Mr Greco said that accountants must communicate these changes with their clients as soon as possible .

“Clients do claim travel for visiting and inspecting rental properties and some of those properties could be interstate, so accountants must communicate to their client that it's no longer deductible,” he said.

“Clients may not have realised, or may misunderstand, that with the travel one, irrespective of when you bought your property, it's just a total outright ban on deductibility, whereas the plant and equipment one depends on when you purchased the property.”

The government is accepting submissions to the draft legislation until 10 August 2017.

 

LARA BULLOCK
17 July 2017
www.accountantsdaily.com.au

Give your children a saving and investing edge – for life

Perhaps the best way to give your young children a lifetime saving and investing advantage is to ensure they are as financially literate as possible, as early as possible in their lives.

         

 

By indulging their every whim is likely to have the opposite effect. It may pave the way for them to become conspicuous spenders; a wealth-destroying approach to dealing with money.

Australian students have mixed results in a just published 2015 OECD study of the financial literacy of 15-year-olds in 15 countries (including 10 OECD members such as the United States, Canada and Italy). Almost 15,000 Australian students participated in the survey.

Australia ranks fifth with 15 per cent of Australian students being ranked as high performers.

However, there are clear gaps confirmed in the financial literacy of many young Australians with low levels of literacy among lower socio-economic groups including indigenous students. A fifth of Australian students do not reach the baseline for financial literacy – a little below the average for the surveyed OECD countries.

The researchers comment that students who did not reach the baseline for financial literacy could, “at best”, distinguish between wants and needs, and make simple decisions on everyday spending.

The survey was designed to assess the extent that 15-year-olds have the financial knowledge and skills to “make successful transition from compulsory schooling into higher education, employment or entrepreneurship”.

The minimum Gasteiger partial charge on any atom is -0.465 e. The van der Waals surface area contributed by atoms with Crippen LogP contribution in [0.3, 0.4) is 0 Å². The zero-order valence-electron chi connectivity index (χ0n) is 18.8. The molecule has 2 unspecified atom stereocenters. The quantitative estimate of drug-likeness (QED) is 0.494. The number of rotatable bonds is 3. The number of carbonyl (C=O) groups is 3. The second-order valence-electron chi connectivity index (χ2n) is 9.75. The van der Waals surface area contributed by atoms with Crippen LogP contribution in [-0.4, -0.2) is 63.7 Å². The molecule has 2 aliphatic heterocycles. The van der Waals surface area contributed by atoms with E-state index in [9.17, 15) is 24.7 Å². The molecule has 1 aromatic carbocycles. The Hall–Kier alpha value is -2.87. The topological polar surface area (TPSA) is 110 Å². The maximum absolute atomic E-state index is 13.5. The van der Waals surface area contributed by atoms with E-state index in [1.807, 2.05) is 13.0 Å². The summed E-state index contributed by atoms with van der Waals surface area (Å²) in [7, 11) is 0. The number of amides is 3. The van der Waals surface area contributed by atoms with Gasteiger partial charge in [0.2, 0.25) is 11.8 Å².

In regard to Australian students, the survey's findings include:

67 per cent say they will save to buy something if they don't have enough – close to the OECD average.
57 per cent save money each week or month with 17 per cent saying they will only save when they want buy something.
As the Australian Securities & Investments Commission (ASIC) comments on the survey, financial literacy is particularly essential in an increasing cashless society, where it is easy to borrow on a credit card if you don't have the money right now. (For the record, Australian 15-year-olds are legally too young to be issued with a credit card.)

Young people confront significant financial decisions relatively early in their lives in such ways as choosing a career, financing tertiary education, finding a first job, leaving home for the first time and beginning to save.

Those who have a low level of financial literacy are at a huge disadvantage that can burden the rest of their lives as they may try and learn through trial and error.

Young, financially-savvy investors have the powerful advantage of enjoying the rewards of investment compounding over the very long term as their investments – perhaps including their first salary-sacrificed super – earn returns on returns as well as the original capital.

 

 

Written by Robin Bowerman
Head of Market Strategy and Communications at Vanguard.
05 June 2017
www.vanguardinvestments.com.au

‘Bank-like heists’ make way for new wave of cyber crime